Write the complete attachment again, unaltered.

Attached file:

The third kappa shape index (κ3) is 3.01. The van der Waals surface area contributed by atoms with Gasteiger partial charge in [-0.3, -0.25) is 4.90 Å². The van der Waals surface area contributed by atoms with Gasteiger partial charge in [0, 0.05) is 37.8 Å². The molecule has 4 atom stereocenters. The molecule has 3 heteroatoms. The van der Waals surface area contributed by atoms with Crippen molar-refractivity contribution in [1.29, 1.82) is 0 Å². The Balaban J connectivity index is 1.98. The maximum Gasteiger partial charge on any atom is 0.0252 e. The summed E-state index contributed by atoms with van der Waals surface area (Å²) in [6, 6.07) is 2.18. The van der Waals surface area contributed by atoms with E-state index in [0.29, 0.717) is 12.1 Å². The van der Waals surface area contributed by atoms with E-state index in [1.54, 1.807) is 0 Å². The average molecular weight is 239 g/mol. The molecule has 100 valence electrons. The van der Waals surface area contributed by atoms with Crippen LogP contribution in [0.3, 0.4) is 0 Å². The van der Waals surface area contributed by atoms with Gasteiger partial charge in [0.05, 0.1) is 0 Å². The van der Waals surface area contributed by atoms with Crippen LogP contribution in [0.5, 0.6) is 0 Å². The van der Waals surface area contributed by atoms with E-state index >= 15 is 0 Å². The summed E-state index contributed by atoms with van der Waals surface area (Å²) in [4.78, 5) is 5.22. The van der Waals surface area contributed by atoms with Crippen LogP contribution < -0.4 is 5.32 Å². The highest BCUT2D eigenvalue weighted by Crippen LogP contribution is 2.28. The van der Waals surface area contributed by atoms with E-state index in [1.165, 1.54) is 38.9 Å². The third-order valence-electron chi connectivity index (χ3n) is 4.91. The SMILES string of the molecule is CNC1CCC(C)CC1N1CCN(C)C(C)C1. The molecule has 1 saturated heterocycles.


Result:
The third kappa shape index (κ3) is 3.01. The van der Waals surface area contributed by atoms with Gasteiger partial charge in [-0.3, -0.25) is 4.90 Å². The van der Waals surface area contributed by atoms with Gasteiger partial charge in [0, 0.05) is 37.8 Å². The molecule has 4 atom stereocenters. The molecule has 3 heteroatoms. The van der Waals surface area contributed by atoms with Crippen molar-refractivity contribution in [1.29, 1.82) is 0 Å². The Balaban J connectivity index is 1.98. The maximum Gasteiger partial charge on any atom is 0.0252 e. The summed E-state index contributed by atoms with van der Waals surface area (Å²) in [6, 6.07) is 2.18. The van der Waals surface area contributed by atoms with E-state index in [0.29, 0.717) is 12.1 Å². The van der Waals surface area contributed by atoms with E-state index in [1.54, 1.807) is 0 Å². The average molecular weight is 239 g/mol. The molecule has 100 valence electrons. The van der Waals surface area contributed by atoms with Crippen LogP contribution in [0.3, 0.4) is 0 Å². The van der Waals surface area contributed by atoms with Gasteiger partial charge in [0.05, 0.1) is 0 Å². The van der Waals surface area contributed by atoms with Crippen LogP contribution in [0.5, 0.6) is 0 Å². The van der Waals surface area contributed by atoms with E-state index >= 15 is 0 Å². The summed E-state index contributed by atoms with van der Waals surface area (Å²) in [4.78, 5) is 5.22. The van der Waals surface area contributed by atoms with Crippen LogP contribution < -0.4 is 5.32 Å². The highest BCUT2D eigenvalue weighted by Crippen LogP contribution is 2.28. The van der Waals surface area contributed by atoms with E-state index in [1.165, 1.54) is 38.9 Å². The third-order valence-electron chi connectivity index (χ3n) is 4.91. The SMILES string of the molecule is CNC1CCC(C)CC1N1CCN(C)C(C)C1. The molecule has 1 saturated heterocycles.